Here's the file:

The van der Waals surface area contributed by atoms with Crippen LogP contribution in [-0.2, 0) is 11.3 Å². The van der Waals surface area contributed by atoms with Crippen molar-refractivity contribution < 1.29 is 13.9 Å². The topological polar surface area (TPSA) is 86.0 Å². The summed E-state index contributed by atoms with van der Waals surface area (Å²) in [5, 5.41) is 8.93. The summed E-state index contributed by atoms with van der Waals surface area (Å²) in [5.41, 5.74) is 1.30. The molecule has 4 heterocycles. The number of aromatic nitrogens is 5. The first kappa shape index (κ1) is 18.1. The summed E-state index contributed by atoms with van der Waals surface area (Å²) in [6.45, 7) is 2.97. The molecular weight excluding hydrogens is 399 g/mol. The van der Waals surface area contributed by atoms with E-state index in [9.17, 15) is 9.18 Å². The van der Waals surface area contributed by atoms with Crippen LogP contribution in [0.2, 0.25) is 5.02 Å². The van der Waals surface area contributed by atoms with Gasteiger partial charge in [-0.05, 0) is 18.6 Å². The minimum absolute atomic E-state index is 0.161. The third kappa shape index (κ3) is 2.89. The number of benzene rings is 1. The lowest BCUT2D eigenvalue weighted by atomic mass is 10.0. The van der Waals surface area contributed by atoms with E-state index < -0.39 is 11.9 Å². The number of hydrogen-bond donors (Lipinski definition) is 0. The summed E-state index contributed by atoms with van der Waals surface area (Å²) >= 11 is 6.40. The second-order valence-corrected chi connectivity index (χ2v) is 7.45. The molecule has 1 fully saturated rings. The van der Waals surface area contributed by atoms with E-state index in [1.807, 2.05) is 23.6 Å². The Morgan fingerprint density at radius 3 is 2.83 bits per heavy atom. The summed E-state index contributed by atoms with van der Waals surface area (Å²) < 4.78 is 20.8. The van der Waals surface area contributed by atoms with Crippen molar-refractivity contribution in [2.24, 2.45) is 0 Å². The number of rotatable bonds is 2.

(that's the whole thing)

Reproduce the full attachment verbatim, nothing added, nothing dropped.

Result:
The van der Waals surface area contributed by atoms with Crippen LogP contribution in [-0.2, 0) is 11.3 Å². The van der Waals surface area contributed by atoms with Crippen molar-refractivity contribution < 1.29 is 13.9 Å². The topological polar surface area (TPSA) is 86.0 Å². The summed E-state index contributed by atoms with van der Waals surface area (Å²) in [5, 5.41) is 8.93. The summed E-state index contributed by atoms with van der Waals surface area (Å²) in [5.41, 5.74) is 1.30. The molecule has 4 heterocycles. The number of aromatic nitrogens is 5. The first kappa shape index (κ1) is 18.1. The summed E-state index contributed by atoms with van der Waals surface area (Å²) in [6.45, 7) is 2.97. The molecular weight excluding hydrogens is 399 g/mol. The van der Waals surface area contributed by atoms with E-state index in [9.17, 15) is 9.18 Å². The van der Waals surface area contributed by atoms with Crippen LogP contribution in [0.2, 0.25) is 5.02 Å². The van der Waals surface area contributed by atoms with Gasteiger partial charge in [-0.05, 0) is 18.6 Å². The minimum absolute atomic E-state index is 0.161. The third kappa shape index (κ3) is 2.89. The number of benzene rings is 1. The lowest BCUT2D eigenvalue weighted by atomic mass is 10.0. The van der Waals surface area contributed by atoms with E-state index < -0.39 is 11.9 Å². The number of hydrogen-bond donors (Lipinski definition) is 0. The summed E-state index contributed by atoms with van der Waals surface area (Å²) >= 11 is 6.40. The second-order valence-corrected chi connectivity index (χ2v) is 7.45. The molecule has 1 fully saturated rings. The van der Waals surface area contributed by atoms with E-state index in [1.807, 2.05) is 23.6 Å². The Morgan fingerprint density at radius 3 is 2.83 bits per heavy atom. The summed E-state index contributed by atoms with van der Waals surface area (Å²) < 4.78 is 20.8. The van der Waals surface area contributed by atoms with Crippen molar-refractivity contribution in [2.24, 2.45) is 0 Å². The number of rotatable bonds is 2.